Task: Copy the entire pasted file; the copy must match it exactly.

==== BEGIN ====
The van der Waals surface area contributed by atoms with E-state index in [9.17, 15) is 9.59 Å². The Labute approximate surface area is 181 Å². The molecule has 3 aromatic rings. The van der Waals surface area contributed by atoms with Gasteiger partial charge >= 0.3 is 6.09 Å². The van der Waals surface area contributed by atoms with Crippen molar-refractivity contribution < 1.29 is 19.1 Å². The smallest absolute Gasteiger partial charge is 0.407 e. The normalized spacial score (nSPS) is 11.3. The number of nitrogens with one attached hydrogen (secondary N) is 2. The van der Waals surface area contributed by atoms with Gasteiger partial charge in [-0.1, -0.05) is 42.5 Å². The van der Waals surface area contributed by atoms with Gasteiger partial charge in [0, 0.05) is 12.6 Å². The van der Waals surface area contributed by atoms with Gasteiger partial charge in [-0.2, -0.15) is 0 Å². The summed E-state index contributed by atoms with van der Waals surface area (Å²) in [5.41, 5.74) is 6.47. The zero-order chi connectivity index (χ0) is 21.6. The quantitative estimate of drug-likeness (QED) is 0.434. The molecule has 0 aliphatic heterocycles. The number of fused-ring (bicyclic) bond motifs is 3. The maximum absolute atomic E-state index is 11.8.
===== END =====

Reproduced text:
The van der Waals surface area contributed by atoms with E-state index in [9.17, 15) is 9.59 Å². The Labute approximate surface area is 181 Å². The molecule has 3 aromatic rings. The van der Waals surface area contributed by atoms with Gasteiger partial charge >= 0.3 is 6.09 Å². The van der Waals surface area contributed by atoms with Crippen molar-refractivity contribution < 1.29 is 19.1 Å². The smallest absolute Gasteiger partial charge is 0.407 e. The normalized spacial score (nSPS) is 11.3. The number of nitrogens with one attached hydrogen (secondary N) is 2. The van der Waals surface area contributed by atoms with Gasteiger partial charge in [-0.1, -0.05) is 42.5 Å². The van der Waals surface area contributed by atoms with Gasteiger partial charge in [0, 0.05) is 12.6 Å². The van der Waals surface area contributed by atoms with Gasteiger partial charge in [-0.2, -0.15) is 0 Å². The summed E-state index contributed by atoms with van der Waals surface area (Å²) in [5.41, 5.74) is 6.47. The zero-order chi connectivity index (χ0) is 21.6. The quantitative estimate of drug-likeness (QED) is 0.434. The molecule has 0 aliphatic heterocycles. The number of fused-ring (bicyclic) bond motifs is 3. The maximum absolute atomic E-state index is 11.8.